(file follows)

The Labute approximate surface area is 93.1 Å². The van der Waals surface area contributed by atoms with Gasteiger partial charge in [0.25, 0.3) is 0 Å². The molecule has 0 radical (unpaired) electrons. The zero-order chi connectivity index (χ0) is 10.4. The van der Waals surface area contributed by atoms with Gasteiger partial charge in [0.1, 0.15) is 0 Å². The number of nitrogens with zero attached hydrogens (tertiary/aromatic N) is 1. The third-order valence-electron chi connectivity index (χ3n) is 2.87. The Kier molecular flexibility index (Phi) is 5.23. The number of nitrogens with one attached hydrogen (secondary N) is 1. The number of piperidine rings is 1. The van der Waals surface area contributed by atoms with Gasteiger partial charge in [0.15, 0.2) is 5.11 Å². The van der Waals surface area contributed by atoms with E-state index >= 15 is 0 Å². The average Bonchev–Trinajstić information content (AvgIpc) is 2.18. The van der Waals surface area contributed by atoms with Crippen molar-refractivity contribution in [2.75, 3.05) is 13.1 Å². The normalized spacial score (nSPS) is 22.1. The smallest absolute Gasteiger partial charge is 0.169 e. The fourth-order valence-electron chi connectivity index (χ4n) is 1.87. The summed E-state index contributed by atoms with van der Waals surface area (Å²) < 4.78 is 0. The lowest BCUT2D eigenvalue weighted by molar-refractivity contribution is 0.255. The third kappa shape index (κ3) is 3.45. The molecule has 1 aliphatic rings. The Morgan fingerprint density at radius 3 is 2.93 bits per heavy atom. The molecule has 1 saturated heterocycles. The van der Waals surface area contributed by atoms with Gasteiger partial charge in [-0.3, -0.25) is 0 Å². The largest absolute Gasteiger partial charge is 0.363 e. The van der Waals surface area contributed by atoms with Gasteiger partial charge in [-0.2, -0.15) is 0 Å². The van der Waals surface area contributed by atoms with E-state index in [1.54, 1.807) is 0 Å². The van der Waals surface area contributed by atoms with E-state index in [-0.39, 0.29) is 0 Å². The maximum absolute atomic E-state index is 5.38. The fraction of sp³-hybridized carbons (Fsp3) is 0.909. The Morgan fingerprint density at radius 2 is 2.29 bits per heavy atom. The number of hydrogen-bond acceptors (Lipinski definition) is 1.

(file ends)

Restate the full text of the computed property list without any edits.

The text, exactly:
The Labute approximate surface area is 93.1 Å². The van der Waals surface area contributed by atoms with Gasteiger partial charge in [0.25, 0.3) is 0 Å². The molecule has 0 radical (unpaired) electrons. The zero-order chi connectivity index (χ0) is 10.4. The van der Waals surface area contributed by atoms with Gasteiger partial charge in [0.1, 0.15) is 0 Å². The number of nitrogens with zero attached hydrogens (tertiary/aromatic N) is 1. The third-order valence-electron chi connectivity index (χ3n) is 2.87. The Kier molecular flexibility index (Phi) is 5.23. The number of nitrogens with one attached hydrogen (secondary N) is 1. The number of piperidine rings is 1. The van der Waals surface area contributed by atoms with Gasteiger partial charge in [0.15, 0.2) is 5.11 Å². The van der Waals surface area contributed by atoms with E-state index >= 15 is 0 Å². The average Bonchev–Trinajstić information content (AvgIpc) is 2.18. The van der Waals surface area contributed by atoms with Crippen molar-refractivity contribution in [2.75, 3.05) is 13.1 Å². The normalized spacial score (nSPS) is 22.1. The smallest absolute Gasteiger partial charge is 0.169 e. The fourth-order valence-electron chi connectivity index (χ4n) is 1.87. The summed E-state index contributed by atoms with van der Waals surface area (Å²) < 4.78 is 0. The lowest BCUT2D eigenvalue weighted by molar-refractivity contribution is 0.255. The third kappa shape index (κ3) is 3.45. The molecule has 1 aliphatic rings. The Morgan fingerprint density at radius 3 is 2.93 bits per heavy atom. The molecule has 1 saturated heterocycles. The van der Waals surface area contributed by atoms with Gasteiger partial charge in [-0.3, -0.25) is 0 Å². The largest absolute Gasteiger partial charge is 0.363 e. The van der Waals surface area contributed by atoms with Gasteiger partial charge in [-0.2, -0.15) is 0 Å². The van der Waals surface area contributed by atoms with E-state index in [1.54, 1.807) is 0 Å². The van der Waals surface area contributed by atoms with E-state index in [-0.39, 0.29) is 0 Å². The maximum absolute atomic E-state index is 5.38. The fraction of sp³-hybridized carbons (Fsp3) is 0.909. The Morgan fingerprint density at radius 2 is 2.29 bits per heavy atom. The number of hydrogen-bond acceptors (Lipinski definition) is 1.